Sunday, May 14, 2006

Its About Time!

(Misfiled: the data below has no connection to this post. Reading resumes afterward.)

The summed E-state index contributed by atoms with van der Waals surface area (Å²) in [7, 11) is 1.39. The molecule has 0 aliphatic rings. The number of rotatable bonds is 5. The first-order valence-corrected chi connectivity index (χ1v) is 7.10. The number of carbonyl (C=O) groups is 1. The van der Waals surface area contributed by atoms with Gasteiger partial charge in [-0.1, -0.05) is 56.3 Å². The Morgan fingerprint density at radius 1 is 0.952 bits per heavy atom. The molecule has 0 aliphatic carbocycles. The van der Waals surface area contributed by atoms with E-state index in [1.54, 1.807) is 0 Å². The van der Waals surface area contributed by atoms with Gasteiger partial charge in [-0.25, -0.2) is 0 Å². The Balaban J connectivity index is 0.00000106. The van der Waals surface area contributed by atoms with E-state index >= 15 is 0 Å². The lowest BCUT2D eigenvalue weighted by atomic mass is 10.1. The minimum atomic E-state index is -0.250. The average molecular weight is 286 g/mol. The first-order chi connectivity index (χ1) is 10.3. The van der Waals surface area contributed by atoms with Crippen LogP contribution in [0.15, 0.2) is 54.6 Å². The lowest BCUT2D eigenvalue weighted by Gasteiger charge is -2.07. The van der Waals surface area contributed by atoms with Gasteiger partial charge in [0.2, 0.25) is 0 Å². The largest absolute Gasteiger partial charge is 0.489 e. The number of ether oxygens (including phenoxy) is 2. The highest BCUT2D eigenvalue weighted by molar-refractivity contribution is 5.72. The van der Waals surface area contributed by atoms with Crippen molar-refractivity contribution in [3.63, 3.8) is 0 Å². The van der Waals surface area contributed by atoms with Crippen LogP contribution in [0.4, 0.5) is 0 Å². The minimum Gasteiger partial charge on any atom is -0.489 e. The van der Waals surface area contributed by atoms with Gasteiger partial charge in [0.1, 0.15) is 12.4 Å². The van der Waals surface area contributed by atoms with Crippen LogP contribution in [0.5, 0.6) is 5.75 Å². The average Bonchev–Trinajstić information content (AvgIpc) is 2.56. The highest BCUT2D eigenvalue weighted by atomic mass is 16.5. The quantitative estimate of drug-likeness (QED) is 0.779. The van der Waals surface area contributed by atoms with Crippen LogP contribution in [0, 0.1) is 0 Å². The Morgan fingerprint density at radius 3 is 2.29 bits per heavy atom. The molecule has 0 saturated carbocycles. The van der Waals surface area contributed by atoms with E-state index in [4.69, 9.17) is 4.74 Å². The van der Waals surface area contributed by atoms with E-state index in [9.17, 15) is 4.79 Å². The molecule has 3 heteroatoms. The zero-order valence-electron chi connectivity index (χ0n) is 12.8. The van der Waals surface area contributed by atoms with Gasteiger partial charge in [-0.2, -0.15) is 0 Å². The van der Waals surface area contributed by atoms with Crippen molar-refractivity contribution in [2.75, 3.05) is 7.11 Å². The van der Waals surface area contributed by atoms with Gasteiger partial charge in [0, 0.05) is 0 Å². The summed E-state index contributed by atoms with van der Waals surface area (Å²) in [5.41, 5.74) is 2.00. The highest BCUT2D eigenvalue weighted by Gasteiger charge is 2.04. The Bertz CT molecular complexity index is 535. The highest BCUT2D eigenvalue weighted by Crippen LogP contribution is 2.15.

President George W. Bush isconsidering substantially increasing the presence of National Guard troops on the country's borders with Mexico. Bush will push next week for a broad overhaul of the nation's immigration laws and plans to tighten security on the borders, and he is expected to use a prime-time television address Monday to outline his plans and then visit the U.S.-Mexico border on Thursday to highlight the problem of illegal immigration. National Guard troops are already deployed under state emergency declarations in New Mexico and Arizona, and administration officials are exploring ways to allow governors to deploy troops across state lines to help seal the porous borders with Mexico.White House officials were intentionally vague on the National Guard deployment, instead emphasizing a plan to hire more contractors to fill administrative posts with the Border Patrol so more agents could be deployed to the frontiers. Pentagon officials emphasized that any military support would be limited. "Any additional (Defense Department) support for Customs and Border Protection (CBP) operations would be temporary in nature and allow CBP to recruit and train additional personnel," military spokeswoman Cynthia O. Smith was quoted as saying. The number of illegal immigrants in the United States is estimated at up to 12 million, and rallies in recent months have brought millions of them to the streets of Washington, Los Angeles,Dallas, Chicago and other cities.The House of Representatives passed a bill last December that would make illegal immigrants felons and build hundreds of miles of fence along the Mexican border without offering avenues to legality for undocumented workers. Senate leaders meanwhile have agreed to take up the issue of immigration again, more than a month after a bipartisan compromise measure collapsed, and are preparing for difficult negotiations with the House. The Senate bill would tighten border security, create a guest worker program and the unfavorable conception of granting illegal immigrants a pathway to citizenship.